Domestic dangers also pose threat, fund warns
The worsening crisis in the euro zone poses a “key risk” to China’s economic growth, the International Monetary Fund (IMF) has claimed.
The fund also noted that the world’s most populous nation faces “domestic risks” as well, pointing in particular to a worse-than-expected fall in the property market.
China’s economy expanded to an annual rate of 7.6% in the second quarter, but growth rates hit a three-year low.
However, the IMF also claimed that China had the fiscal capabilities “to respond forcefully” to any internal or external risks that it might face, and forecast an 8% growth rate in the current financial year.
This figure may be as much as halved though if China fails to respond adequately to the current debt crisis in the euro zone.
“The main external risk continues to be spillovers to China from a worsening of the euro area crisis,” the fund claimed.
“Assuming no policy response in China, growth could decline by as much as four percentage points in response to a one and three quarter percentage point slowdown in global growth.”
Internal risks could also pose a danger to China’s economy. Some experts fear the impact of a property market crash on China’s economy after Chinese banks lent huge sums, boosting the property market, in a bid to maintain growth during the global downturn.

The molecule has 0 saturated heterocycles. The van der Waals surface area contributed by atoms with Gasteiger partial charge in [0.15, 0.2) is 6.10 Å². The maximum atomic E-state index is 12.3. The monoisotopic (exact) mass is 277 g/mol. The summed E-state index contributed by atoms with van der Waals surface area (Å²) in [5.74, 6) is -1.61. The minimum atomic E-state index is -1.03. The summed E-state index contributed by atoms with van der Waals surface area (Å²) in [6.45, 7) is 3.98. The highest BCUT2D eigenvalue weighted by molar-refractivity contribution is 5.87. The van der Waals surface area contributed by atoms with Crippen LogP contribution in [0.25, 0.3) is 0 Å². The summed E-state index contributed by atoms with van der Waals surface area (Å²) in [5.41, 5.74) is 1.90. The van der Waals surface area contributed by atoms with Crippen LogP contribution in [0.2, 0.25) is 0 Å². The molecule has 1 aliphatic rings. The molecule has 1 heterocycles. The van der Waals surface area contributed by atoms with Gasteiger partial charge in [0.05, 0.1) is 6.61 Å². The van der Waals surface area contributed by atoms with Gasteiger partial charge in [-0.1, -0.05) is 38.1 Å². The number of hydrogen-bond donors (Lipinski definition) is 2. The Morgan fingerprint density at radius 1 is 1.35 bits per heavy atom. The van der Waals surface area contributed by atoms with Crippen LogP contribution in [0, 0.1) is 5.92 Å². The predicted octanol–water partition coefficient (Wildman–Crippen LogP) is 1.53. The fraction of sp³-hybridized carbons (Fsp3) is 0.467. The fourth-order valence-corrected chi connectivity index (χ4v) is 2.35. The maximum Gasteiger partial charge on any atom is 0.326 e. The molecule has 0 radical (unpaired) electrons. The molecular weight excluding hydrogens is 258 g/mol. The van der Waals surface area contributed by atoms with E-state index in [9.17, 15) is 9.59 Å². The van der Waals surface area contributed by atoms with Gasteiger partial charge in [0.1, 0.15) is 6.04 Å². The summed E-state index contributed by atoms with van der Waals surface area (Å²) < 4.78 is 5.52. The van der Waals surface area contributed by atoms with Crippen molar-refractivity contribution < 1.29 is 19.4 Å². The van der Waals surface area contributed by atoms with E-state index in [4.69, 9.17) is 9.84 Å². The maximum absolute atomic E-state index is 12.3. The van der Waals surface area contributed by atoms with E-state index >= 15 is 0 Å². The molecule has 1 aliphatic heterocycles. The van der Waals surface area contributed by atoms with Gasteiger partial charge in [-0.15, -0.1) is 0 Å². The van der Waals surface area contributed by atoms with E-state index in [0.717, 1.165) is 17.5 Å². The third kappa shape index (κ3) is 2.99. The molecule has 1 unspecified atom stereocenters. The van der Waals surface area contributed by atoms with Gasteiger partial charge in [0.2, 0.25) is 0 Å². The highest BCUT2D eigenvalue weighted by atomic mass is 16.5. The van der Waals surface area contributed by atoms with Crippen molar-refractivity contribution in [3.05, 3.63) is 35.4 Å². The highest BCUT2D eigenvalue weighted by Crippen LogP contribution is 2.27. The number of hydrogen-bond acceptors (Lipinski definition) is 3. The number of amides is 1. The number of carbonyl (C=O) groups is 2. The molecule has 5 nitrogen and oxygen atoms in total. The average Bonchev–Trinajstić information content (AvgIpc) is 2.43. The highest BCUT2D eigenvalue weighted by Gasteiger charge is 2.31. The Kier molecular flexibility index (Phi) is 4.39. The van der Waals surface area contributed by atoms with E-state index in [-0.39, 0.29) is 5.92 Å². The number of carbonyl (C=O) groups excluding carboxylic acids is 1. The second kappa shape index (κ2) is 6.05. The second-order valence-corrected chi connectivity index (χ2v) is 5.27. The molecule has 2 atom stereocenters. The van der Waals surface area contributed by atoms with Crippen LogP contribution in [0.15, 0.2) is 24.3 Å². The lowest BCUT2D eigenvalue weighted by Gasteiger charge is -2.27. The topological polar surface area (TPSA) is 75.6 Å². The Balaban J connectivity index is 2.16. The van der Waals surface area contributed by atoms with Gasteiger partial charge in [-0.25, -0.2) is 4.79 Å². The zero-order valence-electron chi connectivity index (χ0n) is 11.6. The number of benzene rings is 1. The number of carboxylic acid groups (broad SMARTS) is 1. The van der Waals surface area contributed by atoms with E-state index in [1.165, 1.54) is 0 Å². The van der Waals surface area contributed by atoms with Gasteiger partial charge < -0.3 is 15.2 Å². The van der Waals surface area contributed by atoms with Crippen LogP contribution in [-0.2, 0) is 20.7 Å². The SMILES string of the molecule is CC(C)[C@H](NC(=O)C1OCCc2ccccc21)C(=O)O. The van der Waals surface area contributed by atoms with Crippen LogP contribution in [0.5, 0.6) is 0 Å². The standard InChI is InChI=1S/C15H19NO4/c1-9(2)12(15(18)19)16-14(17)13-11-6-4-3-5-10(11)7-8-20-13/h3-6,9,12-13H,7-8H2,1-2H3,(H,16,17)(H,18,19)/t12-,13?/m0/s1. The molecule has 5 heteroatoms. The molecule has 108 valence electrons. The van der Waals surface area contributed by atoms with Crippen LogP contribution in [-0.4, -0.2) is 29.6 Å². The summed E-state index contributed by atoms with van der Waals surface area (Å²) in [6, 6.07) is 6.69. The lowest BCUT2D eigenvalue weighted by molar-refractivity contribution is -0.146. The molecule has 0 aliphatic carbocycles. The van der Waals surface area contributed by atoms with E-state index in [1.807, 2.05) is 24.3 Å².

The Chinese Government has introduced a number of measures to prevent a crash in the property market, such as limiting the number of homes a person can own. However, this has resulted in falling property prices across the country.
The fund also warned that local government debt posed a risk to economic stability, adding that officials must “closely monitor and control the risks related to borrowing by local entities, especially local government financing vehicles.”
In addition, the IMF urged China to support domestic consumption.
What impact could a euro zone implosion have on the Chinese economy?
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